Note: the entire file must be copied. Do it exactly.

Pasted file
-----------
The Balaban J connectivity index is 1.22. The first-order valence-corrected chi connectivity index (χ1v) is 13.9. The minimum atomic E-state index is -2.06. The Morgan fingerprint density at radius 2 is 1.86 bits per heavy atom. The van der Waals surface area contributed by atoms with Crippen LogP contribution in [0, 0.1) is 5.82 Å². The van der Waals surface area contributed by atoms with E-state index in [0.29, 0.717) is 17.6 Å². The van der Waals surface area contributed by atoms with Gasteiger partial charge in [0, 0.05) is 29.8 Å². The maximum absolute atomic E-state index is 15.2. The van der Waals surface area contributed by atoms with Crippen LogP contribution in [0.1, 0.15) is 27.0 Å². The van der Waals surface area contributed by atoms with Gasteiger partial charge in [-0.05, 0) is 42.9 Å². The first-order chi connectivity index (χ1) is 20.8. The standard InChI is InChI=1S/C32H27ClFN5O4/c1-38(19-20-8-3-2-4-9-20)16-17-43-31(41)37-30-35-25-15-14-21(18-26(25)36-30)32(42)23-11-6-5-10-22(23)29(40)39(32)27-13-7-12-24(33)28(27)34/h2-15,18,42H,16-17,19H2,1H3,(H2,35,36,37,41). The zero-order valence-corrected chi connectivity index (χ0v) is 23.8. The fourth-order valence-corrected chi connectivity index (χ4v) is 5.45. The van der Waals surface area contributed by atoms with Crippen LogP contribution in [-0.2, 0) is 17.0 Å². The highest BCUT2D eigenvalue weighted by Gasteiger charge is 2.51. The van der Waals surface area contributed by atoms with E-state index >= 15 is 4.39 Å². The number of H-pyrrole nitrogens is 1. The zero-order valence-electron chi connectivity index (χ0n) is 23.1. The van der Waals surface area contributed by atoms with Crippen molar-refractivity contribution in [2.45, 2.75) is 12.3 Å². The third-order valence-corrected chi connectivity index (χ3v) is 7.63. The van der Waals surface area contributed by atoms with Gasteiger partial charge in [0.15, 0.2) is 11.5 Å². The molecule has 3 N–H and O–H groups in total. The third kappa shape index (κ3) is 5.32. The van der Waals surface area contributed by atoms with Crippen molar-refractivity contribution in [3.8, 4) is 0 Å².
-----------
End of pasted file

The Balaban J connectivity index is 1.22. The first-order valence-corrected chi connectivity index (χ1v) is 13.9. The minimum atomic E-state index is -2.06. The Morgan fingerprint density at radius 2 is 1.86 bits per heavy atom. The van der Waals surface area contributed by atoms with Crippen LogP contribution in [0, 0.1) is 5.82 Å². The van der Waals surface area contributed by atoms with E-state index in [0.29, 0.717) is 17.6 Å². The van der Waals surface area contributed by atoms with Gasteiger partial charge in [0, 0.05) is 29.8 Å². The maximum absolute atomic E-state index is 15.2. The van der Waals surface area contributed by atoms with Crippen LogP contribution in [0.1, 0.15) is 27.0 Å². The van der Waals surface area contributed by atoms with Gasteiger partial charge in [-0.05, 0) is 42.9 Å². The first-order chi connectivity index (χ1) is 20.8. The standard InChI is InChI=1S/C32H27ClFN5O4/c1-38(19-20-8-3-2-4-9-20)16-17-43-31(41)37-30-35-25-15-14-21(18-26(25)36-30)32(42)23-11-6-5-10-22(23)29(40)39(32)27-13-7-12-24(33)28(27)34/h2-15,18,42H,16-17,19H2,1H3,(H2,35,36,37,41). The zero-order valence-corrected chi connectivity index (χ0v) is 23.8. The fourth-order valence-corrected chi connectivity index (χ4v) is 5.45. The van der Waals surface area contributed by atoms with Crippen LogP contribution in [-0.2, 0) is 17.0 Å². The highest BCUT2D eigenvalue weighted by Gasteiger charge is 2.51. The van der Waals surface area contributed by atoms with E-state index >= 15 is 4.39 Å². The number of H-pyrrole nitrogens is 1. The zero-order valence-electron chi connectivity index (χ0n) is 23.1. The van der Waals surface area contributed by atoms with Crippen molar-refractivity contribution in [2.45, 2.75) is 12.3 Å². The third-order valence-corrected chi connectivity index (χ3v) is 7.63. The van der Waals surface area contributed by atoms with Gasteiger partial charge in [0.15, 0.2) is 11.5 Å². The molecule has 3 N–H and O–H groups in total. The third kappa shape index (κ3) is 5.32. The van der Waals surface area contributed by atoms with Crippen molar-refractivity contribution in [3.8, 4) is 0 Å².